May 25, 2018
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Investigation of Bar Harbor police chief who was placed on leave completed

By Bill Trotter, BDN Staff

BAR HARBOR, Maine — According to the local police chief, an investigation of an incident that led to his placement on paid administrative leave has been completed, and the accompanying report has been handed over to the town.

Nate Young, who has been on leave since Oct. 1, said Tuesday that he does not know when Town Manager Dana Reed may act upon information in the report.

“There’s still been no decision,” Young said. “It’s been a long time. I’ve been in a holding pattern [for almost four months].”

Young said he and his attorney, Gregg Frame of Portland, were given copies of the report earlier this month, and they dispute some of the information it contains. Young declined to describe information in the report or to provide a copy of any portion of the report to the Bangor Daily News.

The chief did say that if Reed makes a decision to terminate him, he will appeal the decision to the elected town council and request a public hearing with the seven-member panel. Under Maine law, a personnel hearing is considered confidential and not open to the public unless the person who is the subject of the hearing requests it be held in public session.

Citing the town’s personnel policy, Reed has declined to say why he placed Young on leave. He has said that the investigation was being conducted by Jon Goodman, a lawyer and former internal investigator for the Portland Police Department, on behalf of Bar Harbor’s legal counsel, the law firm of Bernstein Shur.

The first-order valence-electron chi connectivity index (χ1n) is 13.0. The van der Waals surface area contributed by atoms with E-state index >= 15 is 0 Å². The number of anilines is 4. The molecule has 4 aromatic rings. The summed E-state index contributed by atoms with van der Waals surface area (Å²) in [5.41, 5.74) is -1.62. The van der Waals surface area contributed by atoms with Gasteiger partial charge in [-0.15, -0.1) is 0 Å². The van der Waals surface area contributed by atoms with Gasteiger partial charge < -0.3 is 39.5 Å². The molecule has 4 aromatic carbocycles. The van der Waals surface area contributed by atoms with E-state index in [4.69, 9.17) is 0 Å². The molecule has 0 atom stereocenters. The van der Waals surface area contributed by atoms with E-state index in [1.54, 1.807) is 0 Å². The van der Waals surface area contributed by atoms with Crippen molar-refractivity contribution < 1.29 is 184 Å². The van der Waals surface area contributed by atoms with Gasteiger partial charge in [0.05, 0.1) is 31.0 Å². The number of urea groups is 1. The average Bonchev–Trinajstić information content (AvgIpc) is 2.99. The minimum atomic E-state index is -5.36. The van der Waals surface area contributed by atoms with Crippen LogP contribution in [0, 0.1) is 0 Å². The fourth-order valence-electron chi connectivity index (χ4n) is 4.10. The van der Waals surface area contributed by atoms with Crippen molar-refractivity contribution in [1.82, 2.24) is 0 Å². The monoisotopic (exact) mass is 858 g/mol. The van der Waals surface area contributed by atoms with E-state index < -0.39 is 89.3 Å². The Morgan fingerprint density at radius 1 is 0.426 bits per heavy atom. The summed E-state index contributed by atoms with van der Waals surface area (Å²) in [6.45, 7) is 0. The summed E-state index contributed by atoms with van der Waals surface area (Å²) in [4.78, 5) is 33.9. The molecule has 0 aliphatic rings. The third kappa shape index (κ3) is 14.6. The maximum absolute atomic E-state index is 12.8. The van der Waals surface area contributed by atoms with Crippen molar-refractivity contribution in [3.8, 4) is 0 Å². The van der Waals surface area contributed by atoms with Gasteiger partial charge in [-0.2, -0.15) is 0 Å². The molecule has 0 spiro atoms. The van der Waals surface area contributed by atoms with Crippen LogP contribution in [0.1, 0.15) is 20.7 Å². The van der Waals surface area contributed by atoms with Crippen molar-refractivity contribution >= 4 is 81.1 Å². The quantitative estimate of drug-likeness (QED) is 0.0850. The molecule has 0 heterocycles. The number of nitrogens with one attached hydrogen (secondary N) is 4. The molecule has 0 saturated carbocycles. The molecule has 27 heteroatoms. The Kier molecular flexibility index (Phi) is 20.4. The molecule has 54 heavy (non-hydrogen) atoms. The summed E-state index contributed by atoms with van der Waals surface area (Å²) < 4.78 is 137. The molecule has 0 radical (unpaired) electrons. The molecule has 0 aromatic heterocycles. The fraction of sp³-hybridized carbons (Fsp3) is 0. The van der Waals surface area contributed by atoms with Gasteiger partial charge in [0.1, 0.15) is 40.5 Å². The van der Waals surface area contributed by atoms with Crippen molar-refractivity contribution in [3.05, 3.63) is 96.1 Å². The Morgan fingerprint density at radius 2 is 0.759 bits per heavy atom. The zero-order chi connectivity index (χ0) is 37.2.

Attempts on Tuesday to contact Reed for comment on Young’s status were unsuccessful, as were separate attempts to contact Frame.

Young has disclosed that his situation is a result of a Sept. 25 incident in the local village of Town Hill. Young has said he was parked in his pickup truck at a local business when two officers in his department came to check on his well-being. He said someone had reported to police that someone appeared to be slumped over the steering wheel of the truck. Young denies he had been drinking.

Young said he had a brief exchange with the officers when they arrived and then, after they departed, he drove home. Young, who has acknowledged that since the incident he has received treatment out of state for alcoholism, says he was contemplating some personal problems that night when one officer approached his truck. He said he was not in a mood to have a conversation about what was on his mind.

Young said the incident later was described in an anonymous letter sent to Reed, who then placed Young on leave. While Young has been on leave, the police department has been overseen by Mount Desert Police Chief James Willis, who has been splitting his time between the two towns.

Young said he has hired his own investigator, former Maine State Police detective Steve Pickering, to look into the incident, but Pickering has been denied permission to question witnesses or other members of the police department. He said he expects at some point to have the chance to respond officially to the allegations made against him.

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